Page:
Peter-Lambert_smallAfter cutting investment ties with Chifley Financial Services, the $5 billion NSW Local Government Superannuation Scheme (LGSS) aims to sell its 33 per cent stake in the services provider.

LGSS aimed to sell its stake now that it had wound down all of its investments with Chifley and obtained a public offer licence, making it a competitor of the services provider, which manages the $264 million FuturePlus Super, Peter Lambert, chief executive officer of the fund, said.

“Chifley now really only runs a public offer fund, which competes with us now that we have a public offer licence,” Lambert said.

Unions NSW, another part-owner of Chifley, is also tied to another public offer fund in Asset Super, as it is represented by Mark Lennon, Naomi Steer and Michael Want on the fund’s board.

LGSS had obtained an independent valuation of its stake in Chifley and shared it with Unions NSW and the third part-owner, the Energy Industries Superannuation Scheme (EISS), aiming to “finalise the price with them,” Lambert said.

“We’ve been looking at the potential profitability of Chifley in light of the fact that they have an administration agreement with FuturePlus that needs to be renegotiated.”

But the negotiations were stymied by the emergence of a proposal to merge LGSS and EISS.

In December, a plan formed by EISS and the NSW Treasury to merge the two funds – all the while unbeknownst LGSS – was revealed. The Treasury has since backed away from the discussions, stating that no merger would occur until both funds had assessed the proposal.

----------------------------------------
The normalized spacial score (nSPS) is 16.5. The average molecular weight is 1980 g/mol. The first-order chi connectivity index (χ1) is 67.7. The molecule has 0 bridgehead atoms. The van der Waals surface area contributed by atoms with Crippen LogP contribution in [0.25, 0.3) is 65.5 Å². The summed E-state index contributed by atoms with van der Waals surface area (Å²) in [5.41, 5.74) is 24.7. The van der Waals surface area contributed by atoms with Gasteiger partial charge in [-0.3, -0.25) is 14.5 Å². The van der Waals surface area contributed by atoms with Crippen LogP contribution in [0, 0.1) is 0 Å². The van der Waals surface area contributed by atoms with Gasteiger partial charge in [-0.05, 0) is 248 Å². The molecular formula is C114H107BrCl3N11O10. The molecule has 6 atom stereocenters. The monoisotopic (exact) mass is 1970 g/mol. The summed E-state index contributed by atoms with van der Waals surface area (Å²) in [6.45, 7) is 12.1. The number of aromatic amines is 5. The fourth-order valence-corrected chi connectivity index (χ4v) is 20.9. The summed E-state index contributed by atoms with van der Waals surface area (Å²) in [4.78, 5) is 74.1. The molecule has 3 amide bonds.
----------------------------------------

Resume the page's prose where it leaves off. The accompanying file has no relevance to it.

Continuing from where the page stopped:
The outcome of this deal is crucial to the LGSS’ Chifley sale, because if the fund sold its stake to EISS and the merger eventuated, “we would have sold it to ourselves,” Lambert said.

In addition to running FuturePlus Super, Chifley manages a wholesale multi-manager trust, the Chifley Investment Fund, which held $663 million, according to the fund’s 2008-09 annual report.

However last week LGSS announced that it had pulled $580 million in domestic property investments from the manager, following the withdrawal of $450 million in hedge fund-of-funds in February 2009.

LGSS has axed all of its investment mandates – which also include international listed property and small-caps – with Chifley.

Last year, the manager also lost its implemented consulting contact with the $600 million NSW Aboriginal Land Council, during which the head of investments at Chifley, Chadwick Pocock, left to take the same role at the statutory fund.

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